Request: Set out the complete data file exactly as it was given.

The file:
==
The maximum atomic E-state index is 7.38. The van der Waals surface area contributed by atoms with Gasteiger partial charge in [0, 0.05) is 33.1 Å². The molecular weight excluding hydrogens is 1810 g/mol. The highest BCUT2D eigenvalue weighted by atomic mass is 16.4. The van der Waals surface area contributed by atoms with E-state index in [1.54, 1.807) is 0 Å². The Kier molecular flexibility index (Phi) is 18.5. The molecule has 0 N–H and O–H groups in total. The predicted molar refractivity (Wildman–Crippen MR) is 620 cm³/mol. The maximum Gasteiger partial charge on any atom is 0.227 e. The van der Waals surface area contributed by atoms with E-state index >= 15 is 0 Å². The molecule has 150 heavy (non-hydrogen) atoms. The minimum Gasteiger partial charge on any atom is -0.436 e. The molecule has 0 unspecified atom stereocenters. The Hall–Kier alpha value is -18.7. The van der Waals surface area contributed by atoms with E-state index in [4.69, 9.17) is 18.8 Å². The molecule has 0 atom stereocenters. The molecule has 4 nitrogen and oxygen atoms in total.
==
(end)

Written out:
The maximum atomic E-state index is 7.38. The van der Waals surface area contributed by atoms with Gasteiger partial charge in [0, 0.05) is 33.1 Å². The molecular weight excluding hydrogens is 1810 g/mol. The highest BCUT2D eigenvalue weighted by atomic mass is 16.4. The van der Waals surface area contributed by atoms with E-state index in [1.54, 1.807) is 0 Å². The Kier molecular flexibility index (Phi) is 18.5. The molecule has 0 N–H and O–H groups in total. The predicted molar refractivity (Wildman–Crippen MR) is 620 cm³/mol. The maximum Gasteiger partial charge on any atom is 0.227 e. The van der Waals surface area contributed by atoms with E-state index >= 15 is 0 Å². The molecule has 150 heavy (non-hydrogen) atoms. The minimum Gasteiger partial charge on any atom is -0.436 e. The molecule has 0 unspecified atom stereocenters. The Hall–Kier alpha value is -18.7. The van der Waals surface area contributed by atoms with E-state index in [4.69, 9.17) is 18.8 Å². The molecule has 0 atom stereocenters. The molecule has 4 nitrogen and oxygen atoms in total.